Lac de Cleuson Bike Climb - PJAMM Cycling

Lac de Cleuson


One of the many challenging and beautiful climbs in the Swiss Canton of Valais.

Page Contributor(s): Ard Oostra, Montreux, Switzerland

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Climb Summary

Cycling Lac de Cleuson

Ride 25.3 kilometers gaining 1,603 meters at 6.3% average grade.

This is another of the many spectacular bike climbs in the Swiss Rhone Valley and Valais Canton.  And why so many climbs up steep mountains in those parts - (a) dams/hydroelectric, (b) skiing/ski resorts and (c) glaciers.

Th Super-Nendaz Ski Resort is about half way up our route to the dam.

This extraordinary bike climb begins at the hub of the greatest bike climbing area in the world, Sion.  Thus, Sion is by default the greatest bike climbing hub in the world.  Sion is also the biggest city in the area at an approximate 34,000 inhabitants. Here is a link to PJAMM’s Valais Cycling Adventure Page for this area which includes lodging and things to do in Sion.

It doesn’t hurt to get an early start.

Views between the start and the dam.

Arriving at the base of the dam.

View of the dam from its base.

The dam is 87 meters (285’) high.

Water from Lac de Cleuson reservoir are pumped into Lac des Dix, the tallest gravity dam in the world.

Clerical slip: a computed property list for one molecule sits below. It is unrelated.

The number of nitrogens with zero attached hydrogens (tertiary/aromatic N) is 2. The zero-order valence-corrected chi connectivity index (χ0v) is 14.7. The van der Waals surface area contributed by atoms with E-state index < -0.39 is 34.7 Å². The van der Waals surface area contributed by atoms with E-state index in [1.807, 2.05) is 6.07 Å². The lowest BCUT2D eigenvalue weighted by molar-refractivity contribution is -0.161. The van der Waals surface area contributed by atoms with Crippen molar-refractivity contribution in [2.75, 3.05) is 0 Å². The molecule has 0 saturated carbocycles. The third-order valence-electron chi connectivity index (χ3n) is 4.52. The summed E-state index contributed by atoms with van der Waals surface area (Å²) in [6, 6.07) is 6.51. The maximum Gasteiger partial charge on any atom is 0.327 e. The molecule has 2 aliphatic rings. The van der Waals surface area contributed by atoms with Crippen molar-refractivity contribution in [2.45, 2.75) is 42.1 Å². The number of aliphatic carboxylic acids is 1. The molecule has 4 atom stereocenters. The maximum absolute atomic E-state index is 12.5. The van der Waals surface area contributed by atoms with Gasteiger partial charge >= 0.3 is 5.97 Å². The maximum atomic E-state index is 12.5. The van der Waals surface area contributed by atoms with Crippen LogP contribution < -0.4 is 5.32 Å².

PJAMM Barrage de la Grande Dixence climb.

View down from the top of the dam to the pumping station.  

Views on top of the dam.

Cleuson Lake is known for its beautiful turquoise water color.

The dam is 400 meters long.

Chapelle catholique de Cleuson (Saint-Barthélémy)

“On the shores of Lake Cleuson, at an altitude of nearly 2200m, the chapel is the highest in the town. It dominates the Nendaz valley and the panorama extends to the chain of the Bernese Alps. This is the oldest chapel in Nendaz. The exact date of its construction is unknown, but a document from 1447, signed by the bishop of Sion, mentions that 40 days of indulgence would be granted to anyone who gave alms to the chapel. This suggests that the building predates this date. Before the construction of the dam, it was located in the valley of Cleuson, on the right bank, slightly upstream.

Built in wood, it has been renovated several times, the last time in 1888. In 1951, dam workers built a new stone chapel in the current location.”  (Source: Nendaz tourisme)

Thank you Ard Oostra, Montreux, Switzerland.